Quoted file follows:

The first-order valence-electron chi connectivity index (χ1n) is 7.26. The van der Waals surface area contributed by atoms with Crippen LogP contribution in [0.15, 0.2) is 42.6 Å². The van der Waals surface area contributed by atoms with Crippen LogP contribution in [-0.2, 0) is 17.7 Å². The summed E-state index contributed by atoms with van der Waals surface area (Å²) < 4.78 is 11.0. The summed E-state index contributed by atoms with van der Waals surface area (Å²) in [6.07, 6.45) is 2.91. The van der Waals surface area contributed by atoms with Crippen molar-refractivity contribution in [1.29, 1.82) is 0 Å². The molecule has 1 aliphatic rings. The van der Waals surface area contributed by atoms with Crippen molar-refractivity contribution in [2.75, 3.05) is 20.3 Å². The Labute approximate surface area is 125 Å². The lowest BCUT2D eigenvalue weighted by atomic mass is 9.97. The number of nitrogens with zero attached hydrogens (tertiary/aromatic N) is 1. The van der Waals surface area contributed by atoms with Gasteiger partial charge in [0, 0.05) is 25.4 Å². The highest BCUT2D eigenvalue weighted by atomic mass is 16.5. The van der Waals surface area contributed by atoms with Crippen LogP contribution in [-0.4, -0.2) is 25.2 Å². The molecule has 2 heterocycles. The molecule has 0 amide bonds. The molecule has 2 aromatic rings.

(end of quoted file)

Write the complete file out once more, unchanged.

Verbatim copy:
The first-order valence-electron chi connectivity index (χ1n) is 7.26. The van der Waals surface area contributed by atoms with Crippen LogP contribution in [0.15, 0.2) is 42.6 Å². The van der Waals surface area contributed by atoms with Crippen LogP contribution in [-0.2, 0) is 17.7 Å². The summed E-state index contributed by atoms with van der Waals surface area (Å²) < 4.78 is 11.0. The summed E-state index contributed by atoms with van der Waals surface area (Å²) in [6.07, 6.45) is 2.91. The van der Waals surface area contributed by atoms with Crippen molar-refractivity contribution in [1.29, 1.82) is 0 Å². The molecule has 1 aliphatic rings. The van der Waals surface area contributed by atoms with Crippen molar-refractivity contribution in [2.75, 3.05) is 20.3 Å². The Labute approximate surface area is 125 Å². The lowest BCUT2D eigenvalue weighted by atomic mass is 9.97. The number of nitrogens with zero attached hydrogens (tertiary/aromatic N) is 1. The van der Waals surface area contributed by atoms with Gasteiger partial charge in [0, 0.05) is 25.4 Å². The highest BCUT2D eigenvalue weighted by atomic mass is 16.5. The van der Waals surface area contributed by atoms with Crippen LogP contribution in [-0.4, -0.2) is 25.2 Å². The molecule has 2 heterocycles. The molecule has 0 amide bonds. The molecule has 2 aromatic rings.